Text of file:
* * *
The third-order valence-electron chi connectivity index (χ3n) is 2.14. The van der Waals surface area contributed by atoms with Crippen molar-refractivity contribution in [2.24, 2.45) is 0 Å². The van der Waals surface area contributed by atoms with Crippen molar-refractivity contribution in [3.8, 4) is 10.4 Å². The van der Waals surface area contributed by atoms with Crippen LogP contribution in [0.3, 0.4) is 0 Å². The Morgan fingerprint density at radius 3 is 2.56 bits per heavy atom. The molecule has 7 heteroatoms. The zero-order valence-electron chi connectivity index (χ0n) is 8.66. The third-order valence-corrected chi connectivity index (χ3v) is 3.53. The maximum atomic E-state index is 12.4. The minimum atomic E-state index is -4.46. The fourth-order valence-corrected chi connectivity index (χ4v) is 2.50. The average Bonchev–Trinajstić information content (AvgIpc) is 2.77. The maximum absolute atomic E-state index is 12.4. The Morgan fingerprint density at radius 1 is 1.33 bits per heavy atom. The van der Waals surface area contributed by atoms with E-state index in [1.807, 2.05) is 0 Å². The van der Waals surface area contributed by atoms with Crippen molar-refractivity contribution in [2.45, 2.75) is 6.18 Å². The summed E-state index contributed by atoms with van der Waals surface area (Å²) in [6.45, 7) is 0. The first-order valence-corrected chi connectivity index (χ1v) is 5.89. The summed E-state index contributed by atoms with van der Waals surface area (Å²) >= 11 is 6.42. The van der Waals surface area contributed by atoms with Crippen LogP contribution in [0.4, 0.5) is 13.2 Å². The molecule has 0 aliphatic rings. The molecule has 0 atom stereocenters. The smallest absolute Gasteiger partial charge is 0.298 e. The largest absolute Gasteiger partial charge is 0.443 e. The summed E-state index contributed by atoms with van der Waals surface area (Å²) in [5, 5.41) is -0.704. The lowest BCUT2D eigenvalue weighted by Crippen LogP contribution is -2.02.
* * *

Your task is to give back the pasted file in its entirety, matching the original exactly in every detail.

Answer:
The third-order valence-electron chi connectivity index (χ3n) is 2.14. The van der Waals surface area contributed by atoms with Crippen molar-refractivity contribution in [2.24, 2.45) is 0 Å². The van der Waals surface area contributed by atoms with Crippen molar-refractivity contribution in [3.8, 4) is 10.4 Å². The van der Waals surface area contributed by atoms with Crippen LogP contribution in [0.3, 0.4) is 0 Å². The Morgan fingerprint density at radius 3 is 2.56 bits per heavy atom. The molecule has 7 heteroatoms. The zero-order valence-electron chi connectivity index (χ0n) is 8.66. The third-order valence-corrected chi connectivity index (χ3v) is 3.53. The maximum atomic E-state index is 12.4. The minimum atomic E-state index is -4.46. The fourth-order valence-corrected chi connectivity index (χ4v) is 2.50. The average Bonchev–Trinajstić information content (AvgIpc) is 2.77. The maximum absolute atomic E-state index is 12.4. The Morgan fingerprint density at radius 1 is 1.33 bits per heavy atom. The van der Waals surface area contributed by atoms with E-state index in [1.807, 2.05) is 0 Å². The van der Waals surface area contributed by atoms with Crippen molar-refractivity contribution in [2.45, 2.75) is 6.18 Å². The summed E-state index contributed by atoms with van der Waals surface area (Å²) in [6.45, 7) is 0. The first-order valence-corrected chi connectivity index (χ1v) is 5.89. The summed E-state index contributed by atoms with van der Waals surface area (Å²) >= 11 is 6.42. The van der Waals surface area contributed by atoms with Crippen LogP contribution in [0.4, 0.5) is 13.2 Å². The molecule has 0 aliphatic rings. The molecule has 0 atom stereocenters. The smallest absolute Gasteiger partial charge is 0.298 e. The largest absolute Gasteiger partial charge is 0.443 e. The summed E-state index contributed by atoms with van der Waals surface area (Å²) in [5, 5.41) is -0.704. The lowest BCUT2D eigenvalue weighted by Crippen LogP contribution is -2.02.